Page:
Expert Commentary: Jason Wood, Paladin Security
Troy Hunt published an interesting, and often entertaining, post on how effective shame is at getting companies to change bad security controls. I’ll be honest, my first thought was that Troy was going to talk about how people give a detailed analysis of incidents that they don’t have any involvement or real information on. Those always annoy me. But that’s not what he did at all. Instead, he is focusing on when you notice a company doing security badly, or not doing security at all, and you say something about it on social media. And he gives some interesting examples of what can happen.
Here’s one that made me laugh and cry. Troy noticed a tweet by a UK company telling one of their customers that they should never use password managers and that they have taken steps to prevent their use “for security reasons.” Wait, what? Ok, MFA aside, a password manager is about the only way anyone can not re-use passwords, have reasonably strong passwords, and be able to get into all these sites. Troy calls them on it with a request for someone in the UK to go straighten them out. In this case, it doesn’t appear that they’ve fixed the issue. However, in other examples, the companies being criticized did change what they were doing.
Sometimes other companies are seeing these public responses and use this as an example of what could happen to them. The information gets forwarded up the chain and suddenly something that would take months of development time and tons of money gets fixed in short order. He quoted one security professional at a bank who sent Troy for publishing something that allowed him to get something fixed that he had been fighting for 6 months to get done.
Ok, so public shaming, even though I personally don’t prefer it, appears to work. How you go about calling out an issue can go a long way to helping things along. Troy gives some advice. First, don’t be rude and abusive. There’s plenty of that already going on out there. Read the comments on a news article and watch your faith in humanity die a bit. Don’t be one of those folks. Be polite, be firm, and don’t shy away when they tell you that you are wrong. You can probably even call in reinforcements with an @troyhunt or someone like that.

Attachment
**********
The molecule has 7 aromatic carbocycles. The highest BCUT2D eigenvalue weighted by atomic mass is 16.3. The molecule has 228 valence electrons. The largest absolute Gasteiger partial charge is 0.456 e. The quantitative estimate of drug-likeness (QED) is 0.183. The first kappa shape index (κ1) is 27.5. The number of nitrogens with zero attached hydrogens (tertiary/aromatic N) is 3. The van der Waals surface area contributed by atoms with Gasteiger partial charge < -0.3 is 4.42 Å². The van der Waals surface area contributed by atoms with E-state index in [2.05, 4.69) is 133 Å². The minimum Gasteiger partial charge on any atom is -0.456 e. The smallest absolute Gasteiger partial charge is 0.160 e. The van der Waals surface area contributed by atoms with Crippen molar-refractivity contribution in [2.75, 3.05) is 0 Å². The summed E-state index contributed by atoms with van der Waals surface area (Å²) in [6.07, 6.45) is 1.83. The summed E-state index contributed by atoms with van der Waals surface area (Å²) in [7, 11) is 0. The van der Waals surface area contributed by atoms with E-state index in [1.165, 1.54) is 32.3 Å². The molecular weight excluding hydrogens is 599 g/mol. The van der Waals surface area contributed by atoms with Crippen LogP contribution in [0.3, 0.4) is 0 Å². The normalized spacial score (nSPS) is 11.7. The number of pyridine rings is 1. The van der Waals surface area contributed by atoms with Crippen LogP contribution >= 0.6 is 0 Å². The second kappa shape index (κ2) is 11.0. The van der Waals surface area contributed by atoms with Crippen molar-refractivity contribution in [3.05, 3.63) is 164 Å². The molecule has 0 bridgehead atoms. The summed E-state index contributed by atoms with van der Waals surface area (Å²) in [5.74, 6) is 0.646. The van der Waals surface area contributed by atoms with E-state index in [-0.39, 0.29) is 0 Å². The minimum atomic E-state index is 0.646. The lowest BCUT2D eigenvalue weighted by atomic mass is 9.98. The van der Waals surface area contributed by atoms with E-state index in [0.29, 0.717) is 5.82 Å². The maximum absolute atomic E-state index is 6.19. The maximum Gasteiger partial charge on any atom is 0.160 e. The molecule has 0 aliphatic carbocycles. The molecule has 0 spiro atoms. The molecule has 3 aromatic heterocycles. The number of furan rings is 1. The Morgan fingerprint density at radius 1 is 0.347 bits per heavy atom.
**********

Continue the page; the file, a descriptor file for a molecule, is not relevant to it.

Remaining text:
Troy also has some advice if you are responsible for responding to such feedback for your employers on social media.
- Never get drawn into technical debates
- Never allow public debate to escalate
- Always take potentially volatile discussions off the public timeline
- Make technical people available (privately)
- Never be dismissive
If you are not responsible for responding on social media, you can always pass this list on to those who are. Our organizations should be prepared to respond to things like this and if we don’t prepare those who are managing social media, they can inadvertently make a bad situation worse.
You may or may not be comfortable with calling a company out for doing something dumb. You may find great joy in doing so. You, like me, may have some concerns as to how effective this is at making positive change and in general acting like a mob with torches and pitchforks. However, Troy does make some good points here. Polite public shaming can cause an organization to improve what they are doing. It may help people in the organization who are making those same points. But if there was a question about whether social shaming can make improvements, Troy makes a pretty good argument that it can.